Bob Estep celebrates the past chip by chip

Published 8:20am Friday, May 30, 2014

For a few hours this weekend, the clock will be turned back to another age at Sycamore Shoals State Historic

Bob Estep has been flint knapping, or making stone tools, for 25 years. He creates all of his tools traditionally - the same way Native Americans did 8,000 years ago.
Bob Estep has been flint knapping, or making stone tools, for 25 years. He creates all of his tools traditionally – the same way Native Americans did 8,000 years ago.

Area.
The Stone Age.
And Bob Estep hopes to teach visitors a thing or two about our links to that era.
“We are proof that the Stone Age worked,” he said. “If it didn’t, we wouldn’t be here today.”
Estep wants to use his passion for flint knapping and crafting other traditional Native American tools to teach the public the importance the Stone Age has on our modern culture.
Park visitors will be able to take a look at the range of Native American culture — from 8,000 years ago to today — this weekend at Sycamore Shoals’ 24th annual Native American Culture Festival.
The event will feature traditional Native American dances and demonstration tables, and Estep will demonstrate flint knapping, or the process of making stone tools.
“The whole idea is to educate the public on them,” he said. “All the items I will be representing this weekend are Stone Age items.”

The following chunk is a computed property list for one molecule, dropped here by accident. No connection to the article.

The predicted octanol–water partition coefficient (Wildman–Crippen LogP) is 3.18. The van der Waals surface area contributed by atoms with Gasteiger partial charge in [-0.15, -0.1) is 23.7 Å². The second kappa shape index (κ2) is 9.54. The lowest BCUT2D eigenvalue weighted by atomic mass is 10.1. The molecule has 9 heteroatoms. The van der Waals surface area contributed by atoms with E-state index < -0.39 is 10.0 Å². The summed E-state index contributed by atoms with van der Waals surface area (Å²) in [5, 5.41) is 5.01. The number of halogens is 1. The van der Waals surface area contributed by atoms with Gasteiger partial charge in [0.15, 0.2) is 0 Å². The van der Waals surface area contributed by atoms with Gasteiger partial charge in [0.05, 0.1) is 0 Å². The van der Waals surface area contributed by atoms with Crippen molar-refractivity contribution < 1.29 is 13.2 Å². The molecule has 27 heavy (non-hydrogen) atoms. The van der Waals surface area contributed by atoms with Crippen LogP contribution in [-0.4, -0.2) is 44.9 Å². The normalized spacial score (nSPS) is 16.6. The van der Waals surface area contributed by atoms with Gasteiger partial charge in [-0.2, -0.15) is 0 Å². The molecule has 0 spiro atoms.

Estep doesn’t take shortcuts when making his Native American tools.
He makes everything from the arrow tips to the glue that holds his knives together. He uses the same materials and the same methods that Native Americans would have used 8,000 years ago.
“I do it all the traditional way,” he said.
Estep has knives, scrapers, percussive instruments, ceremonial trinkets, arrows and many other assortments of tools in his handmade collection.
“A lot of people think they’re just novelty things, but you could actually use this stuff,” he said.
Estep begins with a homogeneous rock, or a rock that’s made out of the same material throughout such as flint or obsidian. If the material isn’t homogeneous, it could make the next step, direct percussion, much more difficult. Direct percussion involves breaking pieces off of the material with another stone or wooden tool into the desired, pointed shape. Then another tool is used for precision flaking, which simply “fine tunes” the desired edge.
Estep sticks to general, triangular points for his tools, but said that point could tell you a lot about where a certain tool may be from.
“Different cultures used different points,” he said.
Fueled by an interest in prehistoric culture, Estep began flint knapping 25 years ago. Now he teaches his own classes in addition to his demonstrations.
He says that flint knapping isn’t something to be learned without patience — something he found out on his first weeklong workshop in flint-knapping.
“I thought I was going to learn everything that this guy knew in a week, but I was wrong,” he said, laughing. “You’ve got to be passionate or you’re not getting anywhere.”
The Native American Culture Festival will be held at Sycamore Shoals this Saturday from 8 a.m. to 10 p.m. and Sunday from 11 a.m. to 4 p.m.

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